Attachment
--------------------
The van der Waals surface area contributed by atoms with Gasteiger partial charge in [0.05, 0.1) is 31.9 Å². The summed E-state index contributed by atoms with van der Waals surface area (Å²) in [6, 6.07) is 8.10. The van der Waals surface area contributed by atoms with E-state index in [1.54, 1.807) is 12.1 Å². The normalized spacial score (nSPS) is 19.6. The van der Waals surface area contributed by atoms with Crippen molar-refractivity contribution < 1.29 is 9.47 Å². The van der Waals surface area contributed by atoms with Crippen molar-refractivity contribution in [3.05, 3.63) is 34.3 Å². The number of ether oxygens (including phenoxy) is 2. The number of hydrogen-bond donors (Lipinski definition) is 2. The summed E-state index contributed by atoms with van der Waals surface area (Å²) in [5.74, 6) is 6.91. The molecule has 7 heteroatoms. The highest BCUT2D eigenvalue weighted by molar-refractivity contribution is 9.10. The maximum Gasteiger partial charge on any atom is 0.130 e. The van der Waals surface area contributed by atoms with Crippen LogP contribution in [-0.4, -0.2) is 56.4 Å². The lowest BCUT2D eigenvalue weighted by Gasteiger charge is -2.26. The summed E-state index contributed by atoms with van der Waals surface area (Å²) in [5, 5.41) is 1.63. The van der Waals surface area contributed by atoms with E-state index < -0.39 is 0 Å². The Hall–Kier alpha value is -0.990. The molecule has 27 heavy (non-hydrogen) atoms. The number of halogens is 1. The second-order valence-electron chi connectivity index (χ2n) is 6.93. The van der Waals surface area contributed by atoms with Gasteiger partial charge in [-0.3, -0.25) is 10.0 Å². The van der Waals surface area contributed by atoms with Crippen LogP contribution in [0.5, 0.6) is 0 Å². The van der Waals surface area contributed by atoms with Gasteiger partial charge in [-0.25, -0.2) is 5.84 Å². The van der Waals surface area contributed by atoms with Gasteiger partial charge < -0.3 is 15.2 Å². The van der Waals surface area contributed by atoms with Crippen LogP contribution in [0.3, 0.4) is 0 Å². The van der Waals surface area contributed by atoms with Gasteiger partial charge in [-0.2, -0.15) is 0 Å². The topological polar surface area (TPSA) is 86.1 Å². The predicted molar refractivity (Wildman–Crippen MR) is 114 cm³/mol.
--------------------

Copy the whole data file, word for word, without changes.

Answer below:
The van der Waals surface area contributed by atoms with Gasteiger partial charge in [0.05, 0.1) is 31.9 Å². The summed E-state index contributed by atoms with van der Waals surface area (Å²) in [6, 6.07) is 8.10. The van der Waals surface area contributed by atoms with E-state index in [1.54, 1.807) is 12.1 Å². The normalized spacial score (nSPS) is 19.6. The van der Waals surface area contributed by atoms with Crippen molar-refractivity contribution < 1.29 is 9.47 Å². The van der Waals surface area contributed by atoms with Crippen molar-refractivity contribution in [3.05, 3.63) is 34.3 Å². The number of ether oxygens (including phenoxy) is 2. The number of hydrogen-bond donors (Lipinski definition) is 2. The summed E-state index contributed by atoms with van der Waals surface area (Å²) in [5.74, 6) is 6.91. The molecule has 7 heteroatoms. The highest BCUT2D eigenvalue weighted by molar-refractivity contribution is 9.10. The maximum Gasteiger partial charge on any atom is 0.130 e. The van der Waals surface area contributed by atoms with Crippen LogP contribution in [-0.4, -0.2) is 56.4 Å². The lowest BCUT2D eigenvalue weighted by Gasteiger charge is -2.26. The summed E-state index contributed by atoms with van der Waals surface area (Å²) in [5, 5.41) is 1.63. The van der Waals surface area contributed by atoms with E-state index < -0.39 is 0 Å². The Hall–Kier alpha value is -0.990. The molecule has 27 heavy (non-hydrogen) atoms. The number of halogens is 1. The second-order valence-electron chi connectivity index (χ2n) is 6.93. The van der Waals surface area contributed by atoms with Gasteiger partial charge in [-0.3, -0.25) is 10.0 Å². The van der Waals surface area contributed by atoms with Crippen LogP contribution in [0.5, 0.6) is 0 Å². The van der Waals surface area contributed by atoms with Gasteiger partial charge in [-0.25, -0.2) is 5.84 Å². The van der Waals surface area contributed by atoms with Gasteiger partial charge < -0.3 is 15.2 Å². The van der Waals surface area contributed by atoms with Crippen LogP contribution in [0.3, 0.4) is 0 Å². The van der Waals surface area contributed by atoms with Gasteiger partial charge in [-0.2, -0.15) is 0 Å². The topological polar surface area (TPSA) is 86.1 Å². The predicted molar refractivity (Wildman–Crippen MR) is 114 cm³/mol.